Managing Information: Data and Analysis Integration

The challenge of our time today, in Computer Science at least, is our world’s data, the world’s bytes. The ratio of the world’s data that is available by online search, compared to all of the world’s data, will be one. The deep web, the hidden web, the data that is stored behind forms, that has not been crawled by search engines, will soon be searchable. Personal data will be shared with those with whom we wish it to be shared. Database systems are becoming fully self-managing; the high cost of ownership, the installation difficultly, attunement problems for database-dependent applications, are all being overcome. The need to alleviate these high costs are enabling businesses to emerge in third-world countries, where data will be served for cheaper than ever.

As the ratio between the world’s data, and the amount of searchable data tends towards one, so the gap we see between the amount of data (and the diversity of data), and the amount of data that we can actually use, will continue to grow. Not only that, but the kinds of data we are beginning to store is the kind that is huge, and growing at an unimaginable rate – images, sound recordings, video, maps of the human genome.

Debunking the Popular Myth about Computing

“Computers are becoming so sophisticated, soon I’ll just have one computer to do everything for me.” – This is almost an exact quote from a presentation I recently heard from one of the smartest people I know, and it caused an interesting debate in my class. In my opinion, it’s not that computers are becoming sophisticated that matters, what matters is that they are becoming more complex, and complexity means integration. Integration means many computers, perhaps thousands per person. The idea that it’s boiling down to a person just having an iPad or such as their only device is contrary to every trend before us. We have on average more computers than ever per person, from our iPods, blackberries, laptops, to our heart-rate-monitor watches and analysis fridges. The integration between these devices is the ideal outcome we should be striving towards as computer scientists, really – the constant communication between my temperature-sensing watch and my air-conditioning system. The operational term for this is ubiquitous computing.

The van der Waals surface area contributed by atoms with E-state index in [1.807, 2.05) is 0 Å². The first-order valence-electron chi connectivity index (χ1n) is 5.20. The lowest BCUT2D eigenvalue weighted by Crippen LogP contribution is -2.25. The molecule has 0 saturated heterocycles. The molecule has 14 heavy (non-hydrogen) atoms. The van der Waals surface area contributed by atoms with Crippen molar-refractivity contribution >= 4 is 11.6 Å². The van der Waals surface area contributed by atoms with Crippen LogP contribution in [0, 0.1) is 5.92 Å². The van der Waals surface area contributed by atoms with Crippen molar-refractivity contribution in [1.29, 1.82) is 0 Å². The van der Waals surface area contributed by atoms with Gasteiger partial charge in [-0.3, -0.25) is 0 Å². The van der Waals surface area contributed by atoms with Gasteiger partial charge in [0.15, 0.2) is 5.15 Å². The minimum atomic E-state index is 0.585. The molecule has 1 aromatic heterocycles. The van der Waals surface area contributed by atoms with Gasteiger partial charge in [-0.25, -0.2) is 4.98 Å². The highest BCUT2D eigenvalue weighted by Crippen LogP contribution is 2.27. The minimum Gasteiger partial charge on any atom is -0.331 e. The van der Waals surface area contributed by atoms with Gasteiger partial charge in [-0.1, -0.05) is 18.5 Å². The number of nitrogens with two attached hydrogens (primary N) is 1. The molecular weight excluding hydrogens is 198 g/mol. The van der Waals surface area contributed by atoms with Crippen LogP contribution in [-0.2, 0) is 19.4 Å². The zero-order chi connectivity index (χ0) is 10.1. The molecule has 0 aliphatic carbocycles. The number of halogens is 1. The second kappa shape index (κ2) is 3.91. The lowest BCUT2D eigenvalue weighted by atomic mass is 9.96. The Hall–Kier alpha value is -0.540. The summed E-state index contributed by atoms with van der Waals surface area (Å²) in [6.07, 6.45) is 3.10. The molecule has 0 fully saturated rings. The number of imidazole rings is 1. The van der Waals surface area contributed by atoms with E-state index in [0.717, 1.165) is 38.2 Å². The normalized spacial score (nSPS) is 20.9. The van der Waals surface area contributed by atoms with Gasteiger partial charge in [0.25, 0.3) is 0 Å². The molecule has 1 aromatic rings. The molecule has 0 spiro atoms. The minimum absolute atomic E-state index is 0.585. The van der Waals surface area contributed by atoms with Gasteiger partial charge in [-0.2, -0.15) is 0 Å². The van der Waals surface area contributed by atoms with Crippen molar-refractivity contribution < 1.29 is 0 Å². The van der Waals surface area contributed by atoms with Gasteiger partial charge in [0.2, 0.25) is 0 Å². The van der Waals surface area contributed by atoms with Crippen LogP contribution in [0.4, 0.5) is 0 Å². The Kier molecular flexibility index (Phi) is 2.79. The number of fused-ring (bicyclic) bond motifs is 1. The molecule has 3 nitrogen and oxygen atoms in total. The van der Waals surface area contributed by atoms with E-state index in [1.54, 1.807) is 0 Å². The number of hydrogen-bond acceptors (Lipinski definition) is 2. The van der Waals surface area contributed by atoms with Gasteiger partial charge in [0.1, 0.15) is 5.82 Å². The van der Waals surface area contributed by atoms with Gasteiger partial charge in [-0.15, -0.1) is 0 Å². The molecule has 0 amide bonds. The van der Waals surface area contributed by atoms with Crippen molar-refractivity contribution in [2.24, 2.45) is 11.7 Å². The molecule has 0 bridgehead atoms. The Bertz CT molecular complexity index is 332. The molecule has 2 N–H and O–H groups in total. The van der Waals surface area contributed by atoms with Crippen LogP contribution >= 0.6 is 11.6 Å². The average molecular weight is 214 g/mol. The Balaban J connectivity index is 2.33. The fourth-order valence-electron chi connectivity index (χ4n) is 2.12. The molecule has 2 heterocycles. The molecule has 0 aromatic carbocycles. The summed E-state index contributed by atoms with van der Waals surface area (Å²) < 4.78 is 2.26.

Where Does Our Data Come From?

Take a look at your cellphone. How many buttons does it have? My iPhone has 4 that I can count, and a keyboard on the screen. The blackberry next to me has a couple too, but not much more than the first ever computer had. These systems for taking in data are almost wasteful compared with the computing power of these devices. The new paradigm is about taking in data, not from the internet or from text, but from the real world. It’s about inputting images, videos, information about your body’s state, using microphones that are always on, always aware and taking commands from the world around it. Human genomes, brain activity; there is so much data that is about to be accessible to computers – how are we going to sort it, how are we going to transfer it, store, it – how are we going to analyze it?

Bring Back A.I.

Computer vision, computer learning – these are things that need to be brought back into A.I., that have been lost in the previous decade. I know of computer vision conferences being gathered together at this moment, and it’s very exciting, but altogether there is simply less progress on the matter than there should be in our time, despite uplifting results. Cars can drive themselves for hundreds of miles without any human interaction – but there are still tens of thousands of fatal car accidents occurring every year. People spend 1 to 2 hours of their day in traffic – traffic? The nation’s highways are crowded by three times as much traffic as were the predictions for our time. How can we increase the quality of people’s lives by increasing the efficiency of our transport systems? How can we do this using A.I.? Robots can identify objects, open doors – now how can we get them reasoning about many tasks at the same time? How can we bring A.I. into robotics, and bring that into every day life?